More than $1 million worth of weapons have been handed over after the first weekend of the Government's gun buyback.

Police say had collected 542 now-banned firearms and 578 parts by the afternoon, after opening the doors at the Riccarton Racecourse in Christchurch on Saturday for the first event of the nationwide hand-in scheme.

Including guns given up during a test on Friday, police have now paid 378 weapon owners in Canterbury a total $1,022,599 for weapons prohibited by a law change introduced after the Christchurch mosque shootings.

"This weekend has been a great success but we are fully aware that this is
just the start of what will be a six-month process," Acting Canterbury District Commander Mike Johnson said.


At least 250 more of the events are already planned over the next three months, with every district over the country scheduled to hold one next weekend.

"Today's efforts surpassed the turnout on Saturday and I want to repeat my praise for both police and firearms owners who made this happen," Police Minister Stuart Nash said.

Feedback to police had been positive, he said.

Police on Saturday said they had one dispute about prices.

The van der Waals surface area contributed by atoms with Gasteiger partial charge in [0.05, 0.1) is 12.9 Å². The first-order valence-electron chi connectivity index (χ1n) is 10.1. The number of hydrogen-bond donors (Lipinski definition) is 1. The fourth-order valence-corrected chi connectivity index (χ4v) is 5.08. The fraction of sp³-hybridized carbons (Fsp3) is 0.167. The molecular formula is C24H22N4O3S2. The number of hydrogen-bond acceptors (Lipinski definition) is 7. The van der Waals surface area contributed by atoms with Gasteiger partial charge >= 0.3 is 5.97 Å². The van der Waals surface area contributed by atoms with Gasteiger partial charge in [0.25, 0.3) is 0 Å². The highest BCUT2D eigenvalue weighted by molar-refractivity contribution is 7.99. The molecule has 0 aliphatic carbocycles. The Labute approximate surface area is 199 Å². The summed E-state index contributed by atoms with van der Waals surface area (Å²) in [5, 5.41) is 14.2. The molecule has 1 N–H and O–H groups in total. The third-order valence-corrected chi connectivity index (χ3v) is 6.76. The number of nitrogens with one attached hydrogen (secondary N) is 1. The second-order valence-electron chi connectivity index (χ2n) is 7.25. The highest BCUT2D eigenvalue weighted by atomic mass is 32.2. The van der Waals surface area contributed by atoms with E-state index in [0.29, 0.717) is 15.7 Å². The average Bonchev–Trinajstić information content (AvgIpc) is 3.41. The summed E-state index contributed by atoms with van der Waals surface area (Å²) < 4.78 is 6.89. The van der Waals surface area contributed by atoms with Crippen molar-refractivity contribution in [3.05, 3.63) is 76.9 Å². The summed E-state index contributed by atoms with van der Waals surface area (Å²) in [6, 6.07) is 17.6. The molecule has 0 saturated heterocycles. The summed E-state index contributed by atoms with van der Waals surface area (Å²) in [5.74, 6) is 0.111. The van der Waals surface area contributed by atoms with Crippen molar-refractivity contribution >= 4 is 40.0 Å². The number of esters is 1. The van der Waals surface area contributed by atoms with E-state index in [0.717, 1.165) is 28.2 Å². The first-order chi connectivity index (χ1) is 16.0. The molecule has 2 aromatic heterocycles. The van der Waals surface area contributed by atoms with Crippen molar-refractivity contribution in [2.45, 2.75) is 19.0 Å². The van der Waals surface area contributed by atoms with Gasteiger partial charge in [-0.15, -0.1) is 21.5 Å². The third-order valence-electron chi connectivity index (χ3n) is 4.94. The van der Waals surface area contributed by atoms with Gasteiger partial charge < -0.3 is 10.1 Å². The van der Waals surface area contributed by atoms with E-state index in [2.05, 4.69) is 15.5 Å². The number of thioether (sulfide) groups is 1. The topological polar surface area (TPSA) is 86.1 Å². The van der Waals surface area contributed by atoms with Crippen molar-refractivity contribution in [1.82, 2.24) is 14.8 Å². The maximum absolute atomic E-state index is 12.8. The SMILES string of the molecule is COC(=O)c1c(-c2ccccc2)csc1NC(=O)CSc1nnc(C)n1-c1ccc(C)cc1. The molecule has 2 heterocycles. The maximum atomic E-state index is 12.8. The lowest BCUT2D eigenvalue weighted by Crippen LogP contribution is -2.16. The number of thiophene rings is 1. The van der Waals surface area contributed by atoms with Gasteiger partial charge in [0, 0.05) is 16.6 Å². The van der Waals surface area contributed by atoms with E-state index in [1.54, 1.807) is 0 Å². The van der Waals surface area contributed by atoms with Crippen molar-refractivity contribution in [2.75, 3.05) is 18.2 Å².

There are estimated to be about 14,000 people licensed to hold semi-automatics in New Zealand and the Government in June allocated $208m for the buyback.

However, with no formal registry of individual weapons, Treasury has warned the exact figures will be hard to predict and opponents have suggested the total cost could be significantly higher.

And not all gun owners are happy. The Council of Licenced Firearms Owners this week said it would join a fight against the legalisation and the buyback scheme.

Some owners have decried the pricing list that determines how much will be paid out for weapons, and the process behind it, but police have said they will not be budging.


The amnesty on weapons outlawed in the legislation runs until December. Owners who do not hand their banned semi-automatic rifles by then could face up to five years' jail.

The legislation, passed quickly and almost unanimously in Parliament, outlaws military-style semi-automatic weapons and assault rifles, though it includes exemptions for pest controllers, .22 rifles and pump action shotguns' smaller ammo capacity.